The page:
Friday, October 30, 2009

The Tragedy of the Montevideo Maru world premiere

Australia’s worst maritime tragedy, which intimately involves Papua New Guinea, will be remembered in the stirring world premiere of The Tragedy of the Montevideo Maru on Wednesday, November 11.

It tells the shocking story of the sinking of the Montevideo Maru off the Philippines coast on July 1, 1942.

Japanese hospital ship Montevideo Maru was carrying 845 troops from Australia’s Lark force and 208 civilians – 1,053 men – taken prisoner of war after Japan invaded Rabaul, East New Britain province, in Jan 1942.

The youngest was a boy of 15.

There were fathers and sons, civilians and troops, missionaries and traders, businessmen and administrators.

They had all been captured and interned by the Japanese in Rabaul.

They all died.

The youngest, the 15-year old, was Ivan Gascoigne, recorded as a clerk, the son of Cyril Gascoigne, who also died.

The sinking of the Montevideo Maru at 2.40 am on Wednesday July 1, 942 was Australia’s greatest disaster at sea, then and now.

The unmarked Japanese ship left occupied Rabaul on June 22, 1942, but nine days later on July 1, American submarine USS Sturgeon torpedoed it off Luzon in the Philippines.

The saddest thing is that the wreck has never been found to this day, and both Australia and PNG do not know the names of those killed, as the official nominal (katakana) roll – which might give a clue to the identities of those on board – has not been located

This Remembrance Day, The History Channel will commemorate Australia’s greatest-ever maritime disaster in The Tragedy of the Montevideo Maru, premiering on Wednesday Nov 11 at 7.30pm AEDT.

Introduced by Sky News anchor Jim Waley – who lost a relative in the tragedy – and narrated by actor John Jarratt, this explosive two-hour documentary film tells the forgotten story of the death of over 1,000 Australians who were locked in the hold of the Japanese POW ship Montevideo Maru when the vessel was torpedoed.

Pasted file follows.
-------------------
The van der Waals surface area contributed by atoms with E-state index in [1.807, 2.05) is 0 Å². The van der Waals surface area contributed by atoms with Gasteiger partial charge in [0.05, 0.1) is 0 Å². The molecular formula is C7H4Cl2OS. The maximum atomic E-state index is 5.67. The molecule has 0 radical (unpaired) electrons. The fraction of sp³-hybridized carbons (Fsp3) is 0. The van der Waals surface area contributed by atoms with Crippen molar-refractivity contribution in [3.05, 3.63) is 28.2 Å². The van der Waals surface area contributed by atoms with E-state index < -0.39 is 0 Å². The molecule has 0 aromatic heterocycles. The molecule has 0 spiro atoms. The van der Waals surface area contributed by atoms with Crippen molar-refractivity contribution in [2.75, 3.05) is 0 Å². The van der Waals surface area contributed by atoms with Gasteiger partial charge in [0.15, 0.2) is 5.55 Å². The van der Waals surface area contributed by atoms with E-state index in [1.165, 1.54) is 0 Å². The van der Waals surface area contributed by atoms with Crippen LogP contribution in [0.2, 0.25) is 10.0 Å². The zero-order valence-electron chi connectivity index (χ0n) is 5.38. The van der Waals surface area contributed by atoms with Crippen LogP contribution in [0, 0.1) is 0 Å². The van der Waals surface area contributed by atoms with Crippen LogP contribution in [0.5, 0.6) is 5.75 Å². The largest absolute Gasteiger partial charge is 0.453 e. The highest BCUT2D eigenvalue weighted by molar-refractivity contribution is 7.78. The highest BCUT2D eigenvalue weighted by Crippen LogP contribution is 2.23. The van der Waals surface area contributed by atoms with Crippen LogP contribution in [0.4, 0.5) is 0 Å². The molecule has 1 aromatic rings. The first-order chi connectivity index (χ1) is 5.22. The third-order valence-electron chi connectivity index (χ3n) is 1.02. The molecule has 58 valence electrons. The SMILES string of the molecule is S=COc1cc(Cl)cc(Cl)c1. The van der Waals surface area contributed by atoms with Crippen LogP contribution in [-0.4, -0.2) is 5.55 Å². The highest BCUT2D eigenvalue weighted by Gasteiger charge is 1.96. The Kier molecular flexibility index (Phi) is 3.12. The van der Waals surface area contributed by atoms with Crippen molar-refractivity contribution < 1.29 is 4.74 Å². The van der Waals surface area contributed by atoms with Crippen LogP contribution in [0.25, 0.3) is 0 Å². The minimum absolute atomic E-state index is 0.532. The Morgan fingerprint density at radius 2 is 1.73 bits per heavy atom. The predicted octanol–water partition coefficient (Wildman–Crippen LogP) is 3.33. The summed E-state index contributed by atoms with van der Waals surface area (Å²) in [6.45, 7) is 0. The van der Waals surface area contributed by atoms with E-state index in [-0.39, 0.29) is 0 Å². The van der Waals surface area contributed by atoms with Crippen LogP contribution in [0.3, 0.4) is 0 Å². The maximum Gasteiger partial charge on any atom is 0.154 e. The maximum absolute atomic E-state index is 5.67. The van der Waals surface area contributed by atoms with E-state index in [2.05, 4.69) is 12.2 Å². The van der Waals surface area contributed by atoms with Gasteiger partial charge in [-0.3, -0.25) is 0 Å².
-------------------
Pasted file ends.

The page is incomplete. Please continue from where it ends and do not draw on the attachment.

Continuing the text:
In the early hours of July 1, 1942, the POW “hell ship” Montevideo Maru was torpedoed off the coast of the Philippines by an American submarine, the USS Sturgeon.

What the Americans did not realise at the time was that the boat was in fact a floating prison, holding over 1,000 Australian POW’s and civilians.

Tragically, 1,053 Australians perished on that fateful day.

The Tragedy of the Montevideo Maru recounts the harrowing story of the sacrifice and suffering endured by these forgotten Australians during World War II.

It features detailed re-enactments of the shocking event as well as in-depth interviews with soldiers and crew members speaking publicly for the very first time – including the only Japanese crew member to survive the Montevideo Maru and a USS Sturgeon crew member who witnessed the sinking ship through the periscope.

This unique documentary also explores the broader story of the torturous Australian POW experience during this tumultuous period of WWII and features interviews with both Australian and British survivors of other hell ship sinkings.

Group channel manager of FOXTEL’s Owned and Operated Factual Channels, Jim Buchan, said: “In the tradition of event television such as Beyond Kokoda, and He’s Coming South, The History Channel remains committed to remembering the legacy left behind by Australia’s brave men and women.

“I am delighted that we are able to share this truly incredible, although sadly forgotten, story.”

Producer John Schindler said he was drawn to the Montevideo Maru story because his own mother lost four loved ones in the tragedy: “It is one of Australia’s greatest maritime tragedies with the loss of 1,053 lives and yet remarkably, most Australians have never heard of it.

“This documentary will once and for all put faces to numbers.”

The tragedy of the Montevideo Maru honours the brave Australian soldiers who served on the islands of New Britain, New Ireland and the surrounding islands of the Mandated Territory of New Guinea.

The documentary is an exclusive FOXTEL production, co-produced by John Schindler and Bob Blasdall.




  1. Anonymous6:38 PM

    Just a minor technical point. The MONTEVIDEO MARU was not a hospital ship. It was a former luxury vessel converted to deliver Japanese troops to various theatres of war. It was being used to transport POW's and civilian internees from Rabaul to Hainan in China when it was sunk approximately 100 kilometres West of the island of Luzon in the Phillipines. Lest we Forget. John

  2. Anonymous10:25 PM

    Thank you Mr. Nalu for posting this. My father, Jack Atkinson, was interviewed for this film last Autumn. He is elderly and lives in the USA. It was not shown there (yet). He did not even know the name of the film and has not seen it yet. He is in it as the Sturgeon crew member who watched the sinking though a periscope. : ) I will get the DVD when it comes out. The director is sending him a copy. I ran across your post to discover the name of the film. Thank you again!
    Kathy (Atkinson) Collins